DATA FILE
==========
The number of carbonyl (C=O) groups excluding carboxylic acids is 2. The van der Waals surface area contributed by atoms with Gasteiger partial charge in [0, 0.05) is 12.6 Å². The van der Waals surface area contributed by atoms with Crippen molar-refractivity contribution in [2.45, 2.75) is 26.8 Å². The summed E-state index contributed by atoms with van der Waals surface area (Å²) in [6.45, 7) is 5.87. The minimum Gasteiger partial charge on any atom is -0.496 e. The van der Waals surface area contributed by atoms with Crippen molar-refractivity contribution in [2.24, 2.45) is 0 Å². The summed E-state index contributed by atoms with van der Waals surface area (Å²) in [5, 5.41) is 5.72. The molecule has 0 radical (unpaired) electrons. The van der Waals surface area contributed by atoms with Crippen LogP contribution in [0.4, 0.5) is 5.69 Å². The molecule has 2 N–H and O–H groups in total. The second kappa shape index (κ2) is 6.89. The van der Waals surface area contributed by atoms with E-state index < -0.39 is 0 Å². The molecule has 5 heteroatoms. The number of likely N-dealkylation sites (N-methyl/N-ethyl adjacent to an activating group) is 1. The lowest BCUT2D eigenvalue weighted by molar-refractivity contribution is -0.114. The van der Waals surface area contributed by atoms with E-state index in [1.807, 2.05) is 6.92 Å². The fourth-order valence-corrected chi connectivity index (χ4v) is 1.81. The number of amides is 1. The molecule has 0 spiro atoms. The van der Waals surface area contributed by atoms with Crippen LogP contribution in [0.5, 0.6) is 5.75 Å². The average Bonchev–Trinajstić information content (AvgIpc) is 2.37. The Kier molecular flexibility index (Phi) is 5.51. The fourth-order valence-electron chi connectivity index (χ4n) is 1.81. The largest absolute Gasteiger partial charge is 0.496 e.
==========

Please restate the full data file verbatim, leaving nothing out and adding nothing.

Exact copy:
The number of carbonyl (C=O) groups excluding carboxylic acids is 2. The van der Waals surface area contributed by atoms with Gasteiger partial charge in [0, 0.05) is 12.6 Å². The van der Waals surface area contributed by atoms with Crippen molar-refractivity contribution in [2.45, 2.75) is 26.8 Å². The summed E-state index contributed by atoms with van der Waals surface area (Å²) in [6.45, 7) is 5.87. The minimum Gasteiger partial charge on any atom is -0.496 e. The van der Waals surface area contributed by atoms with Crippen molar-refractivity contribution in [2.24, 2.45) is 0 Å². The summed E-state index contributed by atoms with van der Waals surface area (Å²) in [5, 5.41) is 5.72. The molecule has 0 radical (unpaired) electrons. The van der Waals surface area contributed by atoms with Crippen LogP contribution in [0.4, 0.5) is 5.69 Å². The molecule has 2 N–H and O–H groups in total. The second kappa shape index (κ2) is 6.89. The van der Waals surface area contributed by atoms with E-state index < -0.39 is 0 Å². The molecule has 5 heteroatoms. The number of likely N-dealkylation sites (N-methyl/N-ethyl adjacent to an activating group) is 1. The lowest BCUT2D eigenvalue weighted by molar-refractivity contribution is -0.114. The van der Waals surface area contributed by atoms with E-state index in [1.807, 2.05) is 6.92 Å². The fourth-order valence-corrected chi connectivity index (χ4v) is 1.81. The number of amides is 1. The molecule has 0 spiro atoms. The van der Waals surface area contributed by atoms with Crippen LogP contribution in [0.5, 0.6) is 5.75 Å². The average Bonchev–Trinajstić information content (AvgIpc) is 2.37. The Kier molecular flexibility index (Phi) is 5.51. The fourth-order valence-electron chi connectivity index (χ4n) is 1.81. The largest absolute Gasteiger partial charge is 0.496 e.